Cancer comes calling

08 Aug 2020

Email

irfan.husain@gmail.com
irfan.husain@gmail.com

WITH multiple myeloma, it’s not the cancer that kills, but the infections that a compromised immune system can’t resist.

I learned this soon after I was diagnosed with this pernicious — and relatively rare — form of cancer nearly three years ago. When I asked my old friend, Dr Khurshid, what would happen if I stopped chemotherapy, he said it could get very painful and unpleasant if a nasty infection were to enter my system. He set up the cancer centre at Karachi’s Aga Khan University Hospital, and knows what he’s talking about.

The truth is that chemo is not something I would wish upon my worst enemy. The effects are hard to describe, except to say that it knocks the hell out of you, and the weakness and confusion it causes lasts at least two days. By the time I have more or less pulled myself together, it’s time for the next session. I have been through some 40-odd rounds, and am still clinging on.

There’s something called chemo brain fog that causes short-term memory loss. I know I can expect to forget things at my age, but what I experience with chemo is really bad. How bad? Let me tell you: a month or so ago, I mailed a cheque to Karachi from Dorset. When it finally got there, the recipient sent me a message saying that instead of writing the current date, I had put down my date of birth. I doubt if even the most tolerant banker would honour a 75-year-old cheque.

I am lucky in being under the care of Dr Rachel Hall, a specialist who is not only very knowledgeable, but has a sense of humour, and is prepared to discuss alternate approaches to my treatment. Dr Hall established and runs the multiple myeloma facility at the Royal Bournemouth Hospital, a remarkably efficient operation. The nursing staff are invariably kind, and highly trained.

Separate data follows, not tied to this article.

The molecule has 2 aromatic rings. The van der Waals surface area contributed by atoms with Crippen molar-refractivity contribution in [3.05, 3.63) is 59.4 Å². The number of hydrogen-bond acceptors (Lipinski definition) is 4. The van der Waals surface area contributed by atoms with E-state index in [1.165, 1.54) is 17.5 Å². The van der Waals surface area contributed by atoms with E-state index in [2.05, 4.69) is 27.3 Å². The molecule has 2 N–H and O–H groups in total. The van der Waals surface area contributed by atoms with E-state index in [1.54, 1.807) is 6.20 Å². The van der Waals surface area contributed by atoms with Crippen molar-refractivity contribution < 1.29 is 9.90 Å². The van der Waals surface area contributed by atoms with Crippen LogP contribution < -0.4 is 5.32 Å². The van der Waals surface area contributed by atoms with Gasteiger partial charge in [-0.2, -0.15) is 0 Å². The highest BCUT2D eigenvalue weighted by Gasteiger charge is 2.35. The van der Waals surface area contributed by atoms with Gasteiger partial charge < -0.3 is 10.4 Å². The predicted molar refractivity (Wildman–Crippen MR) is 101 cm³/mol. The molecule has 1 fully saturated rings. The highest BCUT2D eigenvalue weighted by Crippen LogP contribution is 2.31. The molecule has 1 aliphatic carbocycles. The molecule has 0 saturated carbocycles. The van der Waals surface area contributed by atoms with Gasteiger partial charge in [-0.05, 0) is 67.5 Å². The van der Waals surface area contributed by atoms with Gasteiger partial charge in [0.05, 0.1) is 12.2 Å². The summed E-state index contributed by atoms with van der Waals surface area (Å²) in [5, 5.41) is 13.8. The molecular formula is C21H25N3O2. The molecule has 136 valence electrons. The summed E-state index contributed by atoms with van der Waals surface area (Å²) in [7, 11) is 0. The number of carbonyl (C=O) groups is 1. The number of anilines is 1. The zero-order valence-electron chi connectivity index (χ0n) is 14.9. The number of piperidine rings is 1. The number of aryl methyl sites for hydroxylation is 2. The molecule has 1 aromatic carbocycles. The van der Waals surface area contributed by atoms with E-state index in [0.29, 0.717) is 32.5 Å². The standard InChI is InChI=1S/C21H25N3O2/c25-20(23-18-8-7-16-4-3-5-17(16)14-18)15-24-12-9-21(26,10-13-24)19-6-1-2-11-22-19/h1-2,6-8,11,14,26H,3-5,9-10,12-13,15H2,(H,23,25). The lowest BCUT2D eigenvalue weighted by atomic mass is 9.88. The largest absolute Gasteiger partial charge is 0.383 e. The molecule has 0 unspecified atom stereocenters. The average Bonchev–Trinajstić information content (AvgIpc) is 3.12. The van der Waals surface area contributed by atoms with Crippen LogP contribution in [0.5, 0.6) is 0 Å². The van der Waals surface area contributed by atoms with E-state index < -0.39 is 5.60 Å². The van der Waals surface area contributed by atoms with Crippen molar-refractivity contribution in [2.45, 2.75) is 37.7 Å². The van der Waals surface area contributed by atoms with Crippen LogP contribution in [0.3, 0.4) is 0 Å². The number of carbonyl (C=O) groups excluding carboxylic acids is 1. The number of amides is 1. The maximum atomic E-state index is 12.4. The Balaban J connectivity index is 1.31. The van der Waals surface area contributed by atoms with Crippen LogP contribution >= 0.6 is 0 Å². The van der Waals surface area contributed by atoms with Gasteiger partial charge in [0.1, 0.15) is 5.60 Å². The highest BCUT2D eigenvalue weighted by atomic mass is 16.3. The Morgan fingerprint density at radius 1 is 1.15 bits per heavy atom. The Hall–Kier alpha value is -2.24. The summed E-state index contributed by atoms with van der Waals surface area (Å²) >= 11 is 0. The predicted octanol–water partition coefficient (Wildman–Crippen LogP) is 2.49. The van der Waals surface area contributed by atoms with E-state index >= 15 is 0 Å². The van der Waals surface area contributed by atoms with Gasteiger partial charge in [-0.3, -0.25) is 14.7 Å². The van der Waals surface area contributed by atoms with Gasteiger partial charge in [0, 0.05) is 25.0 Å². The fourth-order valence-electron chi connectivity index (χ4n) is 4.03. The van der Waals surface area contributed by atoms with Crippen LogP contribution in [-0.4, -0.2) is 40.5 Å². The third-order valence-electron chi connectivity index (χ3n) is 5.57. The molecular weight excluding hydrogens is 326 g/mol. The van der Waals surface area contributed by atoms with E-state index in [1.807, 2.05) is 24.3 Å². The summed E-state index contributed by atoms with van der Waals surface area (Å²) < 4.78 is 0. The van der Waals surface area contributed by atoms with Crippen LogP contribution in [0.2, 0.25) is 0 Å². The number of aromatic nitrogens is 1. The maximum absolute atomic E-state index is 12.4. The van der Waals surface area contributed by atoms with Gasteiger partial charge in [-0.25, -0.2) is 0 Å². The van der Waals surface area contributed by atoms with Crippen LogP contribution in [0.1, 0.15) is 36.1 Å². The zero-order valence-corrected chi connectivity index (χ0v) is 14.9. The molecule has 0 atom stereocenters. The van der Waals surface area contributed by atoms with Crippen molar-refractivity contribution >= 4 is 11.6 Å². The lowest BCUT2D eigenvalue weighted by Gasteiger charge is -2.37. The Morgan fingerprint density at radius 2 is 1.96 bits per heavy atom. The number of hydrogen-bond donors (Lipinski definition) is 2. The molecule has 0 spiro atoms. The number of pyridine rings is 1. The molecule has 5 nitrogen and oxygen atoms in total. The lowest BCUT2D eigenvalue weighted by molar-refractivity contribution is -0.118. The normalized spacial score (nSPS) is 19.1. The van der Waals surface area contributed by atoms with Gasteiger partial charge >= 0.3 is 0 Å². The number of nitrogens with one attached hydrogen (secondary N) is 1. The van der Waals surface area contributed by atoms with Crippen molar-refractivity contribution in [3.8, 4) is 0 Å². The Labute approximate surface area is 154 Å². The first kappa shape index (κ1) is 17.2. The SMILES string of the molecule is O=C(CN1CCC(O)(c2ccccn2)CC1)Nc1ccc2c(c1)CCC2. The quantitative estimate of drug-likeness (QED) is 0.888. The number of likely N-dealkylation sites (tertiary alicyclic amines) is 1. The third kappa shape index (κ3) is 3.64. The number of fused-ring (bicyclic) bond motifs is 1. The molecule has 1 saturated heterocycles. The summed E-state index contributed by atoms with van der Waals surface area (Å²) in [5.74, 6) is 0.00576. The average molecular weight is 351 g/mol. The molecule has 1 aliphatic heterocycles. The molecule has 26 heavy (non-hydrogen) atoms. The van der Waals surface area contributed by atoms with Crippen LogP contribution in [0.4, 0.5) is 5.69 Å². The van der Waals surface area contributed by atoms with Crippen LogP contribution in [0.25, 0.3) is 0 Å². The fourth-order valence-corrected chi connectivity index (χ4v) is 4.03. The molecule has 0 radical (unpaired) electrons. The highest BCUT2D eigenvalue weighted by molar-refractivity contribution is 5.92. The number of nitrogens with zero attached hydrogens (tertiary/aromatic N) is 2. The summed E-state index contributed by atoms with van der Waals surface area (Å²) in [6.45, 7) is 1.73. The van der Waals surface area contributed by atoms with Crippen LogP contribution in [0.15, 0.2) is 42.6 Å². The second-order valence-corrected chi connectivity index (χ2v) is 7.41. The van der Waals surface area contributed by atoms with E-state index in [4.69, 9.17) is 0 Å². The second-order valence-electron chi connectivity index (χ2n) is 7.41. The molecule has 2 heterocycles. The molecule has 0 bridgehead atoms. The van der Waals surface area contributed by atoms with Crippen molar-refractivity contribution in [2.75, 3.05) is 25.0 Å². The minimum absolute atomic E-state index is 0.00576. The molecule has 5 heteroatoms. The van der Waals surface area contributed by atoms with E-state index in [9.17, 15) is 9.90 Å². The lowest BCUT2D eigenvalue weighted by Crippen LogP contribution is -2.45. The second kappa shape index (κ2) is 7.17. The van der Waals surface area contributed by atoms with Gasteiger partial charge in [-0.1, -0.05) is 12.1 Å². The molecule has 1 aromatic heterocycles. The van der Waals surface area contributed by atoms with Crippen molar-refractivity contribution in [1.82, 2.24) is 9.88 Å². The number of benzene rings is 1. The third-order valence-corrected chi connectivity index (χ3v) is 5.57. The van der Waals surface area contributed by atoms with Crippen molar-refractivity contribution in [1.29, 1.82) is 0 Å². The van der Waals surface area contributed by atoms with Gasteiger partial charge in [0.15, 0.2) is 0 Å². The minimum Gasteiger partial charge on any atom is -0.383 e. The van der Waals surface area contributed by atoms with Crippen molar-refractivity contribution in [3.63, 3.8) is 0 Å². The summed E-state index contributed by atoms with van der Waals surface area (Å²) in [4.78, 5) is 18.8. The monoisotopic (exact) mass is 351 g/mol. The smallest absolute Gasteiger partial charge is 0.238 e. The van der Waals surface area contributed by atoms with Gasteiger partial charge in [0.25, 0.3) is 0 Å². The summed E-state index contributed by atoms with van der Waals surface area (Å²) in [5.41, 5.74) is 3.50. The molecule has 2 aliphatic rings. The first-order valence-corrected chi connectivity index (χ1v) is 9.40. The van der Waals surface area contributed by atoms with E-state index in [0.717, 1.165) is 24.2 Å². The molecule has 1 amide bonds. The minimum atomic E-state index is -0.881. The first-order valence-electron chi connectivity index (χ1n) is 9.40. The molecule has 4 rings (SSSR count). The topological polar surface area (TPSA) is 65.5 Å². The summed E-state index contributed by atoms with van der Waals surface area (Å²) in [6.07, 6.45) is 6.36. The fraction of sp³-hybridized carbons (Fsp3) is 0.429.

Chemo really amounts to carpet bombing to kill the cancerous cells

But it is my wife who has been battling hardest for me. She has spent endless hours researching my condition and ordering all kinds of herbal medicines and books recommended on the internet. I keep telling her that there are all too many snake-oil peddlers trying to cash in on the desperation of cancer patients, but she is determined to find a silver bullet.

I am a rationalist, and want proof that something works in the form of clinical trials. Charlotte insists that Big Pharma torpedoes trials of alternative treatments as their success would break their monopoly. For the sake of domestic harmony, I now swallow whatever is on offer.

Charlotte’s biggest frustration is that I read very few of the blogs that are posted online by myeloma patients. But if an incurable disease is out to get me, I don’t think I want to know its family history. That’s the other thing about multiple myeloma: doctors say that while they can’t cure it, they can ‘manage’ the disease. But managing it involves weekly blood tests to ensure that I am fit enough to receive my weekly dose of poison.

And the chemicals used in chemotherapy are literally poisonous. Although much improved, the process entails injecting or infusing the stuff into the veins. This really amounts to carpet bombing to kill the cancerous cells, but in the process, the healthy ones are wiped out as well. This is what produces the weakness and other side effects.

After nearly three years of this barrage, I must confess there are times I wish it would just end quietly without fuss. But then I look outside the window and see the flowers, trees and birds in our garden, and I am happy to be still alive.

One downside to the chemo, among many others, is that I have lost a lot of weight and energy. Although I have a reasonably good appetite, I can’t stand and cook for very long.

Thanks to the Covid-19 pan­­demic, there are more movies to stream online than ever before. But my enthusiasm has waned, and I can’t be bothered to flick across the Netflix menu. Luckily, there is cricket to watch currently, and lots of books to read. In the hours sleep eludes me, I read a few chapters of Tolstoy’s masterpiece, War and Peace, a book I have long put off due to its immense length. But I can recommend it to readers.

Since the disease virtually destroys the immune system, it leaves the body susceptible to every passing infection. I have caught several of these in Karachi and Sri Lanka. They were often brought in by well-meaning friends who thought their colds and sniffles couldn’t possibly harm me, but they knocked me out, taking lots of antibiotics and days of misery to cure. Now, Charlotte has laid down the law, and put me in a lockdown within the wider lockdown. Nobody with any sign of an infection is allowed into the house.

She is determined to keep me alive, or kill me in the attempt…

irfan.husain@gmail.com

Published in Dawn, August 8th, 2020